Wednesday, July 23, 2014

The Changing Face of Atlantic City's Boardwalk

A sign of the times in picturesque Atlantic City, New Jersey: 
massive casino closings.

As of July 23, 2oi4, Four huge casinos are either closed down already, or scheduled to shutter in September, this year.

 Lovingly lifted from  
ATLANTIC CITY - This resort faces the prospect of having four major vacancies on its famed Boardwalk come mid-September.
The grim reality sank in July 14 when Trump Plaza issued layoff notices and targeted Sept. 16 as the date to cease operating as a casino.

Perception is reality in tourism, experts say, and the Boardwalk is synonymous with Atlantic City. How will four hulking, empty buildings sit with visitors - especially at night - and will they impede tourism when Atlantic City needs it the most?
That raises both eyebrows and serious questions for other Casino operations, across our Beleaguered States of America.  The eyebrows, anyone can understand:  Why, HOW does a casino ever close down?? 
"They got all th' bankroll that we had," and similar sentiments.

Ultimately, it comes down to the U.S. Economy, and that part of the U.S. economy focused in and around the casinos, and the most common patrons who gamble frequently, not so much on the vacationers coming to Atlantic City, or to Las Vegas, Nevada.

When the main source of disposable (gambling) income begins drying  up, thanks to state' and national economic trends, so do the businesses and the jobs and the security provided thereby, and by extension, yet other businesses, and other jobs.  In New Jersey and in New York, the average Joe and Joann are now struggling to just put food on their tables.

The very same type of casino struggles may begin to appear soon in Vegas:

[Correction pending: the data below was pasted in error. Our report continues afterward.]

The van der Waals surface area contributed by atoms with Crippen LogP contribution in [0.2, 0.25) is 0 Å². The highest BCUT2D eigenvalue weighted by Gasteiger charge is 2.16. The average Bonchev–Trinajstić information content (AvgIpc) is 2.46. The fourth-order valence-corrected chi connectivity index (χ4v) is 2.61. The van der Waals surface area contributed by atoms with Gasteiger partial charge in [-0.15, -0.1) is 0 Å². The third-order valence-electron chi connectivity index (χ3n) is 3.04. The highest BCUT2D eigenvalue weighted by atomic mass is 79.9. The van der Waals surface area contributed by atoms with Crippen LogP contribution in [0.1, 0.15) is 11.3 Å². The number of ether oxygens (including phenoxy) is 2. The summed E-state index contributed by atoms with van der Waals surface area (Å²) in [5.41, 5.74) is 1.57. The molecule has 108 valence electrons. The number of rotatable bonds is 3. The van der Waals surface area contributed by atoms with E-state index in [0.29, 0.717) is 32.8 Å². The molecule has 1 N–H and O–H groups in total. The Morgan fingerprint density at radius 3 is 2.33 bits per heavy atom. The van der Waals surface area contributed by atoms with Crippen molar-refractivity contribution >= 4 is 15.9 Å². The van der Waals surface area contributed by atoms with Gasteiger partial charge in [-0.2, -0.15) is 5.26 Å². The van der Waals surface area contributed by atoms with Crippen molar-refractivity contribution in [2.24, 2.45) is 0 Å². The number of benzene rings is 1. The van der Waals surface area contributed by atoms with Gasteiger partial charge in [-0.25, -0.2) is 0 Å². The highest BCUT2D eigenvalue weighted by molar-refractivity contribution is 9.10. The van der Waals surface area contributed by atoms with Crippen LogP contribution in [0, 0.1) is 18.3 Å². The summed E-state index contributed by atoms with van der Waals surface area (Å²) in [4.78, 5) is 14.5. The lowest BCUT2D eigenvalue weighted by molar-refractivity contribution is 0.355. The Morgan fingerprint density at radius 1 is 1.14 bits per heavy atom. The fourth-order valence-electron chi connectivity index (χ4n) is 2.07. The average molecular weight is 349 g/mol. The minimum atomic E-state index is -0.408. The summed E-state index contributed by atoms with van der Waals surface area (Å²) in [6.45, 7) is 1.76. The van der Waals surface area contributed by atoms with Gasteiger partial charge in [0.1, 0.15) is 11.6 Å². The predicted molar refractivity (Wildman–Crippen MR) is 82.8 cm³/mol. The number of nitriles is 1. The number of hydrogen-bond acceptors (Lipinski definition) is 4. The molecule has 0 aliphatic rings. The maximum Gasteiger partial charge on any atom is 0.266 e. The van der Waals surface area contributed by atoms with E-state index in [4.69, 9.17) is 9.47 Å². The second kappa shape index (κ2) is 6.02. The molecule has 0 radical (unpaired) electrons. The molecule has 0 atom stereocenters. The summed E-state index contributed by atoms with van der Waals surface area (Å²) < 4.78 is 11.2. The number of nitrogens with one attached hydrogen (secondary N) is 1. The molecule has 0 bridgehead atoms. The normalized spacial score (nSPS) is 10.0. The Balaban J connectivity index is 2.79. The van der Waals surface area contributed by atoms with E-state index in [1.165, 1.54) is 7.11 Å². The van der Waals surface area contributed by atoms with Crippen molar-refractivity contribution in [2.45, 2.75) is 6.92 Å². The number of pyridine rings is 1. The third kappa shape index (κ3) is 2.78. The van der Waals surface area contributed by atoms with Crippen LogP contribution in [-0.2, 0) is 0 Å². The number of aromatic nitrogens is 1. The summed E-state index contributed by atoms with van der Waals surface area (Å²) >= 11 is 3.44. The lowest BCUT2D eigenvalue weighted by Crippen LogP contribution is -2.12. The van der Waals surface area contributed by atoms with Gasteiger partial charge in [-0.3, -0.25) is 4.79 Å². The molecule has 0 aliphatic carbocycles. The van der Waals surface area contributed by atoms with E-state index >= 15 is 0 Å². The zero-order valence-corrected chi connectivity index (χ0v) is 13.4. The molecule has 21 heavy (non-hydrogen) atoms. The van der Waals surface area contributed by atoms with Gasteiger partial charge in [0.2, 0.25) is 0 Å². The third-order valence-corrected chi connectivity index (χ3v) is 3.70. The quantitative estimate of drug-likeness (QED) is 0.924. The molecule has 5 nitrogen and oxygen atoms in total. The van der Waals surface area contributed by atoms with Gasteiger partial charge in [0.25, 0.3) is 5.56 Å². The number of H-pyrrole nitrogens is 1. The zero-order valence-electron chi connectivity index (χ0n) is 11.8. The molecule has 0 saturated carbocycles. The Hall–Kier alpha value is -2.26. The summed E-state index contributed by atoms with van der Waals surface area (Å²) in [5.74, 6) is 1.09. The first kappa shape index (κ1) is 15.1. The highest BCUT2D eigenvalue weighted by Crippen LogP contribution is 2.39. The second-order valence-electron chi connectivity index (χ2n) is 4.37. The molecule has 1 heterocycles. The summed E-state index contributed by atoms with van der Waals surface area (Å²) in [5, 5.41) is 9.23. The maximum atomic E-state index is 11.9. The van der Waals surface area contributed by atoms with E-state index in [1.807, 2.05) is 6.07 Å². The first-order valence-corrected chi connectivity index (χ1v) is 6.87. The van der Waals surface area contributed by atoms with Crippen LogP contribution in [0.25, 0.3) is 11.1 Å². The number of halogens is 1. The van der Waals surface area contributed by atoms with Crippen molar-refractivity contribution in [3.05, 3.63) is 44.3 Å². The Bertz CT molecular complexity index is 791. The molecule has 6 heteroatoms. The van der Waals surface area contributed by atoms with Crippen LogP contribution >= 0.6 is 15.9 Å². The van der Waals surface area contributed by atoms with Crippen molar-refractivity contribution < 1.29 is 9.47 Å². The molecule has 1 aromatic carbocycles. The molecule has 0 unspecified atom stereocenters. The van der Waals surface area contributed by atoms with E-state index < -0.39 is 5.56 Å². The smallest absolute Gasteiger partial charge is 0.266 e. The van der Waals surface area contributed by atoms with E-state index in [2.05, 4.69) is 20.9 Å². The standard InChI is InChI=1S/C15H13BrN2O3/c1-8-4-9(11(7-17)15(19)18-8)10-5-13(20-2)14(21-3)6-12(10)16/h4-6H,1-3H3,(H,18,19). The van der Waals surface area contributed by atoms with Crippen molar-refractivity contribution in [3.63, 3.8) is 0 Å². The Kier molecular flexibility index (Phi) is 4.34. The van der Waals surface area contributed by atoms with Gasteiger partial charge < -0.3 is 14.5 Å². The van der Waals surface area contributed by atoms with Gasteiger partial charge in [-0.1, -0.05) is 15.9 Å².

With nearby California witnessing businesses and corporations closing or moving elsewhere, laying off hundreds or thousands of employees, and similar situations happening in nearby Oregon and Washington state, things do NOT look rosy for large, Las Vegas casino operations, top-heavy with steep overhead expenses.

But what about Indian Casinos? 
Ahh, my specialty.

Indian casinos, either in or near, or both, populations which are presently, relatively, unaffected by business downturn, will be resilient, to any extent like we see in Atlantic City, NJ.

But there will be indications to watch for.
In states like Mississippi and New Mexico, Indian casinos 
have become a bell weather:  Should regional business and income drop more than the present level (already Near the break even point), then they too may close down
The small Indian casinos in California are already feeling the severe pinch of economic downturn, I hear; Indian casinos in New York and Michigan too.

In all honesty, I cannot report any "severe" drop yet here in Oklahoma, at the Indian casinos which I audit.  And likewise, I do not hear of problems from friends, associates who, for the Oklahoma Tax Comm., audit other Indian casinos statewide.

Because of our proximity to wealthier 'guests', gamblers who reside and work in prosperous states, states like Texas, Oklahoma, Arkansas, Missouri and Kansas, where the state economies are still afloat in deep waters.

Everyone knows that I used to be a Choctaw Casino manager in McAlester, OK., then hired as a casino auditor by the State of OK...